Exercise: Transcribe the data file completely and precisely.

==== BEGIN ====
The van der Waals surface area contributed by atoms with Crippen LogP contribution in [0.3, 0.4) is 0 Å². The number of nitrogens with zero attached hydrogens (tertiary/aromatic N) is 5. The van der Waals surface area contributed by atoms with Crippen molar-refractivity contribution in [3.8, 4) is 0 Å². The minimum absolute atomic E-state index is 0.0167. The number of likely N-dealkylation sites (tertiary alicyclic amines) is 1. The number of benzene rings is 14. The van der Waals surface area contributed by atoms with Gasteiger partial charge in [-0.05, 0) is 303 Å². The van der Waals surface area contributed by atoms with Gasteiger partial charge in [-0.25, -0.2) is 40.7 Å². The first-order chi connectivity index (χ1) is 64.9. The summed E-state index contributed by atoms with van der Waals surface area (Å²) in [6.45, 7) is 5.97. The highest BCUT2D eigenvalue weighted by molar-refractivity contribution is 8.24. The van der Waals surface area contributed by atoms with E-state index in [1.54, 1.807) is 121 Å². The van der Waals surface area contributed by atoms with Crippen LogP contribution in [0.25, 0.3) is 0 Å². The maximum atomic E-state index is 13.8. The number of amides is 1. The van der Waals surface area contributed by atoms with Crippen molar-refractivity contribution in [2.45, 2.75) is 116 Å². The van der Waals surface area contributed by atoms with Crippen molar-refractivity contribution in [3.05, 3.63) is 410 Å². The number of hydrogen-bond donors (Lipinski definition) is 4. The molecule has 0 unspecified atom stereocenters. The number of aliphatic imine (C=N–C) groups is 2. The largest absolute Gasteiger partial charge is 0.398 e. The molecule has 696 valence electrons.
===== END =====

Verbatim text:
The van der Waals surface area contributed by atoms with Crippen LogP contribution in [0.3, 0.4) is 0 Å². The number of nitrogens with zero attached hydrogens (tertiary/aromatic N) is 5. The van der Waals surface area contributed by atoms with Crippen molar-refractivity contribution in [3.8, 4) is 0 Å². The minimum absolute atomic E-state index is 0.0167. The number of likely N-dealkylation sites (tertiary alicyclic amines) is 1. The number of benzene rings is 14. The van der Waals surface area contributed by atoms with Gasteiger partial charge in [-0.05, 0) is 303 Å². The van der Waals surface area contributed by atoms with Gasteiger partial charge in [-0.25, -0.2) is 40.7 Å². The first-order chi connectivity index (χ1) is 64.9. The summed E-state index contributed by atoms with van der Waals surface area (Å²) in [6.45, 7) is 5.97. The highest BCUT2D eigenvalue weighted by molar-refractivity contribution is 8.24. The van der Waals surface area contributed by atoms with E-state index in [1.54, 1.807) is 121 Å². The van der Waals surface area contributed by atoms with Crippen LogP contribution in [0.25, 0.3) is 0 Å². The maximum atomic E-state index is 13.8. The number of amides is 1. The van der Waals surface area contributed by atoms with Crippen molar-refractivity contribution in [2.45, 2.75) is 116 Å². The van der Waals surface area contributed by atoms with Crippen molar-refractivity contribution in [3.05, 3.63) is 410 Å². The number of hydrogen-bond donors (Lipinski definition) is 4. The molecule has 0 unspecified atom stereocenters. The number of aliphatic imine (C=N–C) groups is 2. The largest absolute Gasteiger partial charge is 0.398 e. The molecule has 696 valence electrons.